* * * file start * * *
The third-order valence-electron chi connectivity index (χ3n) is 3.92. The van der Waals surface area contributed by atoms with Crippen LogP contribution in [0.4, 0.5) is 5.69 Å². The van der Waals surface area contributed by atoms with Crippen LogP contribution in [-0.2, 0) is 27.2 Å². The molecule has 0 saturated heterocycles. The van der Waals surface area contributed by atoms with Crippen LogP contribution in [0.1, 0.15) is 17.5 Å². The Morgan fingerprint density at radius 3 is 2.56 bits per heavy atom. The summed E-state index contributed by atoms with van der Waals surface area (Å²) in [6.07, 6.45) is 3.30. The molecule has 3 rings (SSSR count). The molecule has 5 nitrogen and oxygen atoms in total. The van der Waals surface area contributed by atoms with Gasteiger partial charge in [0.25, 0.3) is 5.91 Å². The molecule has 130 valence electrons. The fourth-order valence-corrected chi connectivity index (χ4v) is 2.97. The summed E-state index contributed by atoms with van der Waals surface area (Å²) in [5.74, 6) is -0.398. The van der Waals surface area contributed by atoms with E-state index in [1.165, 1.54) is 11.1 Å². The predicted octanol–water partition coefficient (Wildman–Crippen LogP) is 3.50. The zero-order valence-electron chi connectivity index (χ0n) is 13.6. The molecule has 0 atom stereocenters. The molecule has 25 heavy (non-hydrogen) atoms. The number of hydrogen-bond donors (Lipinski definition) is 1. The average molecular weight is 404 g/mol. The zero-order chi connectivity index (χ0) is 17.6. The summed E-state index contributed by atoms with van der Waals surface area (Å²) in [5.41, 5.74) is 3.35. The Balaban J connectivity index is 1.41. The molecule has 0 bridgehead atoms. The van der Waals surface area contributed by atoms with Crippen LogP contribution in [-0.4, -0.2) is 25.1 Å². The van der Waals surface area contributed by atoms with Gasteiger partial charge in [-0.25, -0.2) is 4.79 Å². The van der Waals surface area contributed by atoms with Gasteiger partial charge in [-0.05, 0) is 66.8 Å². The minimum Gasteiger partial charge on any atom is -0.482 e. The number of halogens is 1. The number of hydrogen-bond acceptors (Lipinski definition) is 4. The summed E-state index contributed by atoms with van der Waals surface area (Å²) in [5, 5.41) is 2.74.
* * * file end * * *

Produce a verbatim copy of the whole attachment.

The third-order valence-electron chi connectivity index (χ3n) is 3.92. The van der Waals surface area contributed by atoms with Crippen LogP contribution in [0.4, 0.5) is 5.69 Å². The van der Waals surface area contributed by atoms with Crippen LogP contribution in [-0.2, 0) is 27.2 Å². The molecule has 0 saturated heterocycles. The van der Waals surface area contributed by atoms with Crippen LogP contribution in [0.1, 0.15) is 17.5 Å². The Morgan fingerprint density at radius 3 is 2.56 bits per heavy atom. The summed E-state index contributed by atoms with van der Waals surface area (Å²) in [6.07, 6.45) is 3.30. The molecule has 3 rings (SSSR count). The molecule has 5 nitrogen and oxygen atoms in total. The van der Waals surface area contributed by atoms with Gasteiger partial charge in [0.25, 0.3) is 5.91 Å². The molecule has 130 valence electrons. The fourth-order valence-corrected chi connectivity index (χ4v) is 2.97. The summed E-state index contributed by atoms with van der Waals surface area (Å²) in [5.74, 6) is -0.398. The van der Waals surface area contributed by atoms with E-state index in [1.165, 1.54) is 11.1 Å². The predicted octanol–water partition coefficient (Wildman–Crippen LogP) is 3.50. The zero-order valence-electron chi connectivity index (χ0n) is 13.6. The molecule has 0 atom stereocenters. The molecule has 25 heavy (non-hydrogen) atoms. The number of hydrogen-bond donors (Lipinski definition) is 1. The average molecular weight is 404 g/mol. The zero-order chi connectivity index (χ0) is 17.6. The summed E-state index contributed by atoms with van der Waals surface area (Å²) in [5.41, 5.74) is 3.35. The Balaban J connectivity index is 1.41. The molecule has 0 bridgehead atoms. The van der Waals surface area contributed by atoms with Crippen LogP contribution in [-0.4, -0.2) is 25.1 Å². The van der Waals surface area contributed by atoms with Gasteiger partial charge in [-0.25, -0.2) is 4.79 Å². The van der Waals surface area contributed by atoms with Gasteiger partial charge in [-0.05, 0) is 66.8 Å². The minimum Gasteiger partial charge on any atom is -0.482 e. The number of halogens is 1. The number of hydrogen-bond acceptors (Lipinski definition) is 4. The summed E-state index contributed by atoms with van der Waals surface area (Å²) in [5, 5.41) is 2.74.